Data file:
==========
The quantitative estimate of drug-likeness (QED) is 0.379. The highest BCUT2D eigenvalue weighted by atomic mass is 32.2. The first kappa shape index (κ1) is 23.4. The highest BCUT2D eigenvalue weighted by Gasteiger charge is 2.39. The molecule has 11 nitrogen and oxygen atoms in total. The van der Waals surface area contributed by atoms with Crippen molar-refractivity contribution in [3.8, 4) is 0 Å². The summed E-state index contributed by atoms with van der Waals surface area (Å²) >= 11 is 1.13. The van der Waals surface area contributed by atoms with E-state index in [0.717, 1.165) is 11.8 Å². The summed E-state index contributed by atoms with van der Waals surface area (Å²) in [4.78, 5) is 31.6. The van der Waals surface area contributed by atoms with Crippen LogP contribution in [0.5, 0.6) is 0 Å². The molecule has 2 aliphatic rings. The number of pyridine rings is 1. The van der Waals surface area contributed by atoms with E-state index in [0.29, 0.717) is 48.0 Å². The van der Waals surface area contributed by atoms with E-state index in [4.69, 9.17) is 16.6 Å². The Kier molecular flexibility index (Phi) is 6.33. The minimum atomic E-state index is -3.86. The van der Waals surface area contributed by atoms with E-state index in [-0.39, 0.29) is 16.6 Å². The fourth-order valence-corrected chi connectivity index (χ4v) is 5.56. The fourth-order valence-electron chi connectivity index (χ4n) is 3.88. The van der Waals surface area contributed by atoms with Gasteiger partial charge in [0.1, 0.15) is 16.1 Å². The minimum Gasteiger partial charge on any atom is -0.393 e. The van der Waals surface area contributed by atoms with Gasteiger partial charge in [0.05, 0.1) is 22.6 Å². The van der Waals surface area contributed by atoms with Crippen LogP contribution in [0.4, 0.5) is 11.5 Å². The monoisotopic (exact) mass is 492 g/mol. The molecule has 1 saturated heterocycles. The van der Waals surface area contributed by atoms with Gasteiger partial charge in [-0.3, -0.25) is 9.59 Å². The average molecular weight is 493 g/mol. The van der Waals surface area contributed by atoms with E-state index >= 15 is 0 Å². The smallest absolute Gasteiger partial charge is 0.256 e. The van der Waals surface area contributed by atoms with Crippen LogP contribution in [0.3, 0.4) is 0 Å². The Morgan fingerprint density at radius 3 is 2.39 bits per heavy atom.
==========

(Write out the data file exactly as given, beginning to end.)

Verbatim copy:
The quantitative estimate of drug-likeness (QED) is 0.379. The highest BCUT2D eigenvalue weighted by atomic mass is 32.2. The first kappa shape index (κ1) is 23.4. The highest BCUT2D eigenvalue weighted by Gasteiger charge is 2.39. The molecule has 11 nitrogen and oxygen atoms in total. The van der Waals surface area contributed by atoms with Crippen molar-refractivity contribution in [3.8, 4) is 0 Å². The summed E-state index contributed by atoms with van der Waals surface area (Å²) >= 11 is 1.13. The van der Waals surface area contributed by atoms with E-state index in [0.717, 1.165) is 11.8 Å². The summed E-state index contributed by atoms with van der Waals surface area (Å²) in [4.78, 5) is 31.6. The van der Waals surface area contributed by atoms with Crippen LogP contribution in [0.5, 0.6) is 0 Å². The molecule has 2 aliphatic rings. The number of pyridine rings is 1. The van der Waals surface area contributed by atoms with E-state index in [0.29, 0.717) is 48.0 Å². The van der Waals surface area contributed by atoms with E-state index in [4.69, 9.17) is 16.6 Å². The Kier molecular flexibility index (Phi) is 6.33. The minimum atomic E-state index is -3.86. The van der Waals surface area contributed by atoms with E-state index in [-0.39, 0.29) is 16.6 Å². The fourth-order valence-corrected chi connectivity index (χ4v) is 5.56. The fourth-order valence-electron chi connectivity index (χ4n) is 3.88. The van der Waals surface area contributed by atoms with Gasteiger partial charge in [0.1, 0.15) is 16.1 Å². The minimum Gasteiger partial charge on any atom is -0.393 e. The van der Waals surface area contributed by atoms with Gasteiger partial charge in [0.05, 0.1) is 22.6 Å². The van der Waals surface area contributed by atoms with Crippen LogP contribution in [0.4, 0.5) is 11.5 Å². The monoisotopic (exact) mass is 492 g/mol. The molecule has 1 saturated heterocycles. The van der Waals surface area contributed by atoms with Gasteiger partial charge in [-0.3, -0.25) is 9.59 Å². The average molecular weight is 493 g/mol. The van der Waals surface area contributed by atoms with E-state index >= 15 is 0 Å². The smallest absolute Gasteiger partial charge is 0.256 e. The van der Waals surface area contributed by atoms with Crippen LogP contribution in [0.3, 0.4) is 0 Å². The Morgan fingerprint density at radius 3 is 2.39 bits per heavy atom.